Analysis & Opinions - Public Discourse

God and Democratic Diplomacy

| May 18, 2011

We can no longer afford to hang on to secularization theories as we design policy for nations from Libya to Egypt, Iran to Pakistan, Nigeria to Indonesia, and the numerous other societies being reshaped by the partisans of God in the 21st century. The second in a three-part series.

It is no surprise that after a generation of political scientists was trained to ignore religion (as we argued in part I of this article), our current diplomacy takes a similarly myopic approach. On February 10th, Director of National Intelligence James Clapper told a congressional committee that the Islamic Brotherhood is a "largely secular" organization. With equal glibness, other analysts have declared that the Brotherhood is a scary sect waiting to establish a violent theocracy. Others just can't think calmly or coherently when any kind of religion appears on the horizon. When the Washington Post's David Ignatius was in Tahrir Square for the February 18th "Victory March," he found the mere sight of ordinary Egyptians staging mass prayers "unnerving." Such is the subtlety of our secularist outlooks, which regard religious people either as not really religious at all or else as necessarily irrational, violent, and frightening.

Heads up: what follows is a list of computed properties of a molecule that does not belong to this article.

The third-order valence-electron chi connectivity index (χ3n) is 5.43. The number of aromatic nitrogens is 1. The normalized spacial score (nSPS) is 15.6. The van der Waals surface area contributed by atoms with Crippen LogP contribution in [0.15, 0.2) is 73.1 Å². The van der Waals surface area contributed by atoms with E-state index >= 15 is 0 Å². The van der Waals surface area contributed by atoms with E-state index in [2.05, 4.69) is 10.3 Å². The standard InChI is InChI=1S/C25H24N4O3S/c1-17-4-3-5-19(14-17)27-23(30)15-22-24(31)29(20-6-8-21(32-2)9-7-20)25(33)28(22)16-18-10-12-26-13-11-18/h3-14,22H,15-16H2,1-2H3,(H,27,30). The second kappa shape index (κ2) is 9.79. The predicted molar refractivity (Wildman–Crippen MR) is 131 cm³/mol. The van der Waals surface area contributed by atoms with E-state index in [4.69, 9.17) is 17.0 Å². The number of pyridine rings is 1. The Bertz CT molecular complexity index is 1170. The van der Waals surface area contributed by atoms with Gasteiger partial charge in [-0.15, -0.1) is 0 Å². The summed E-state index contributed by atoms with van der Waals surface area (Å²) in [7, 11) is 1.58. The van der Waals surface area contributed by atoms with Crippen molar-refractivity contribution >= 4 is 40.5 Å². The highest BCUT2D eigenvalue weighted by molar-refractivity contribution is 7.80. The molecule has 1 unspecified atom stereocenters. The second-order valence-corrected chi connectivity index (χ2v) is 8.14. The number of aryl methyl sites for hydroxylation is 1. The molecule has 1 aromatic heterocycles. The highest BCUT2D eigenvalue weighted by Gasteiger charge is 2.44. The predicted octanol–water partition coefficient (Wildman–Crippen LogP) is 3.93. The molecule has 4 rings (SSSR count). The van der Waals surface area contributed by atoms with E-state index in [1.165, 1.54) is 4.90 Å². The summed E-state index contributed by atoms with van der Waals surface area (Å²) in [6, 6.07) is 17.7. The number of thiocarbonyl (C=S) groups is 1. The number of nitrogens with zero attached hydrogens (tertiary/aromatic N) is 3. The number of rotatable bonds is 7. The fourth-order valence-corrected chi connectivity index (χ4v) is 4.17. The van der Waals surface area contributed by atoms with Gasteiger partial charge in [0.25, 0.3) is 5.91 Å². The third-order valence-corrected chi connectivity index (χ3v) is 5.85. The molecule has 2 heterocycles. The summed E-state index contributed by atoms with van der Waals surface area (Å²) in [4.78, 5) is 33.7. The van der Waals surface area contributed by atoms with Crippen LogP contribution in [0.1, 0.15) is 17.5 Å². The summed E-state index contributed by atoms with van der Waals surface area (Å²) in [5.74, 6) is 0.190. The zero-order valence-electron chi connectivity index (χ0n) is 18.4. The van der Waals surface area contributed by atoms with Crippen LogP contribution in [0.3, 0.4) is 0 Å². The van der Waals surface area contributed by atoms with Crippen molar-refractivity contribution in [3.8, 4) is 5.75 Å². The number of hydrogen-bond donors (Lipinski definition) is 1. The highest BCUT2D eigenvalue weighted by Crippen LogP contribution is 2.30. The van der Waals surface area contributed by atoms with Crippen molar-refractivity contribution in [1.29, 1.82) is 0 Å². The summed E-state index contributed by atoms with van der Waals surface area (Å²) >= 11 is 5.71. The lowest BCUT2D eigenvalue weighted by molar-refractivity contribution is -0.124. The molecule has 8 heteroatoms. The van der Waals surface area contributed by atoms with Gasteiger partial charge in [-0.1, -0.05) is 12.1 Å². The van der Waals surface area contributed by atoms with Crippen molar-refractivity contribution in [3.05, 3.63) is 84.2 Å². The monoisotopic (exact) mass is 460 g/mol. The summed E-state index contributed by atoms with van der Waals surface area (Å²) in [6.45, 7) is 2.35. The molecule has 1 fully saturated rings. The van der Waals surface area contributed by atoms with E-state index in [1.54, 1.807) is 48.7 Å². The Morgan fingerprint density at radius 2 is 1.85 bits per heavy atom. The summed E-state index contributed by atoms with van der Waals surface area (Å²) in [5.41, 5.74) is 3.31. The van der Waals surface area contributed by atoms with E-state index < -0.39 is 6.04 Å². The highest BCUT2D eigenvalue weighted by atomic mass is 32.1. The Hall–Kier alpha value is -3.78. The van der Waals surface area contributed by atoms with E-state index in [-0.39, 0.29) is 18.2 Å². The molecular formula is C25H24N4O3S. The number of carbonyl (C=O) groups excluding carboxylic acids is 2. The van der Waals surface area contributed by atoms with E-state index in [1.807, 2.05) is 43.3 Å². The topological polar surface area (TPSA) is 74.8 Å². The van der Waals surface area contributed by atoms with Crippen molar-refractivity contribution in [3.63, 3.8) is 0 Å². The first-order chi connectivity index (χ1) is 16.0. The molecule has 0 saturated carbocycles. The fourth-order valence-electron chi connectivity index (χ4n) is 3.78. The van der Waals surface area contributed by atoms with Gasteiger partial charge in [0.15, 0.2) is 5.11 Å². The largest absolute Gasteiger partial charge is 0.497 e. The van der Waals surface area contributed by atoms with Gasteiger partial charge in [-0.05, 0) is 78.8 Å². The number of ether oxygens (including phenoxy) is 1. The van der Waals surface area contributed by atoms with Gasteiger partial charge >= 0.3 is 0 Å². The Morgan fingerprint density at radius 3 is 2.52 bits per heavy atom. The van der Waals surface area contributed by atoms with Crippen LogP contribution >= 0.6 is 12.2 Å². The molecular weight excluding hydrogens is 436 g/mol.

In God’s Century, we argue that if American foreign policymakers want to promote democracy and stability, they must come to realize that secularism is a poor analytical tool. The great surprise of the past generation of global politics is a resurgence of religion's political influence across the world. Despite a powerful array of secularizing regimes, ideologies, and social trends, the self-proclaimed partisans of God outlasted and politically outcompeted the self-proclaimed enemies of God....

Continue reading: http://www.thepublicdiscourse.com/2011/05/3308

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For Academic Citation: Shah, Timothy, Daniel Philpott, and Monica Toft.“God and Democratic Diplomacy.” Public Discourse, May 18, 2011.

The Authors